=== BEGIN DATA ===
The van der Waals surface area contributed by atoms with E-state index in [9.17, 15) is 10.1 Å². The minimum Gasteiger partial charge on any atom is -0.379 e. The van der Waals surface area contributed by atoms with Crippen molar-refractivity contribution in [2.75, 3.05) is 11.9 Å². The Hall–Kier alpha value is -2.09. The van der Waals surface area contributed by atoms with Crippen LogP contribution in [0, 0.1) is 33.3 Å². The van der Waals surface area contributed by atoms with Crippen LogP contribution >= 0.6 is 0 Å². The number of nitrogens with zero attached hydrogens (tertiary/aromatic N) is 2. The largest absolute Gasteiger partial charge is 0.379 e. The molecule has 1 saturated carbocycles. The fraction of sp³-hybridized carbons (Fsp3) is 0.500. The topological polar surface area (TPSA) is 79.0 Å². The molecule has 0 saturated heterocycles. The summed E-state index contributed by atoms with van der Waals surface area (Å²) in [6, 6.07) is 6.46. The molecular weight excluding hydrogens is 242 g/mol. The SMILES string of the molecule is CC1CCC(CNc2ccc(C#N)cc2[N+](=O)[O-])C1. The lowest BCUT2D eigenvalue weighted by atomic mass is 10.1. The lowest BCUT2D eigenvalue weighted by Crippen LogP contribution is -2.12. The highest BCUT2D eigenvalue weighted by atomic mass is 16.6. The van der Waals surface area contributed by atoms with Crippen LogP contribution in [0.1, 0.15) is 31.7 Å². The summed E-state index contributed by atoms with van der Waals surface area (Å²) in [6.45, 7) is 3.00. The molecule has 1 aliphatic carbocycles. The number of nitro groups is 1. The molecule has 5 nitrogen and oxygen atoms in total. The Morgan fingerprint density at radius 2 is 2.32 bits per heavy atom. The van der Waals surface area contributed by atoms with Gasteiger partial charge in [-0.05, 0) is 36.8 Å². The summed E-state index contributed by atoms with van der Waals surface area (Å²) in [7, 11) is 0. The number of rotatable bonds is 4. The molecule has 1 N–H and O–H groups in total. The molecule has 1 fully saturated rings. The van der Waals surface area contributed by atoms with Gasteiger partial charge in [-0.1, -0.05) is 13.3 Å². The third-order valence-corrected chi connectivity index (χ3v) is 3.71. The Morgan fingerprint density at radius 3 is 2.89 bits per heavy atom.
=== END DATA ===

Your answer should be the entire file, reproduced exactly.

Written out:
The van der Waals surface area contributed by atoms with E-state index in [9.17, 15) is 10.1 Å². The minimum Gasteiger partial charge on any atom is -0.379 e. The van der Waals surface area contributed by atoms with Crippen molar-refractivity contribution in [2.75, 3.05) is 11.9 Å². The Hall–Kier alpha value is -2.09. The van der Waals surface area contributed by atoms with Crippen LogP contribution in [0, 0.1) is 33.3 Å². The van der Waals surface area contributed by atoms with Crippen LogP contribution >= 0.6 is 0 Å². The number of nitrogens with zero attached hydrogens (tertiary/aromatic N) is 2. The largest absolute Gasteiger partial charge is 0.379 e. The molecule has 1 saturated carbocycles. The fraction of sp³-hybridized carbons (Fsp3) is 0.500. The topological polar surface area (TPSA) is 79.0 Å². The molecule has 0 saturated heterocycles. The summed E-state index contributed by atoms with van der Waals surface area (Å²) in [6, 6.07) is 6.46. The molecular weight excluding hydrogens is 242 g/mol. The SMILES string of the molecule is CC1CCC(CNc2ccc(C#N)cc2[N+](=O)[O-])C1. The lowest BCUT2D eigenvalue weighted by atomic mass is 10.1. The lowest BCUT2D eigenvalue weighted by Crippen LogP contribution is -2.12. The highest BCUT2D eigenvalue weighted by atomic mass is 16.6. The van der Waals surface area contributed by atoms with Crippen LogP contribution in [0.1, 0.15) is 31.7 Å². The summed E-state index contributed by atoms with van der Waals surface area (Å²) in [6.45, 7) is 3.00. The molecule has 1 aliphatic carbocycles. The number of nitro groups is 1. The molecule has 5 nitrogen and oxygen atoms in total. The Morgan fingerprint density at radius 2 is 2.32 bits per heavy atom. The van der Waals surface area contributed by atoms with Gasteiger partial charge in [-0.05, 0) is 36.8 Å². The summed E-state index contributed by atoms with van der Waals surface area (Å²) in [7, 11) is 0. The number of rotatable bonds is 4. The molecule has 1 N–H and O–H groups in total. The molecule has 1 fully saturated rings. The van der Waals surface area contributed by atoms with Gasteiger partial charge in [-0.1, -0.05) is 13.3 Å². The third-order valence-corrected chi connectivity index (χ3v) is 3.71. The Morgan fingerprint density at radius 3 is 2.89 bits per heavy atom.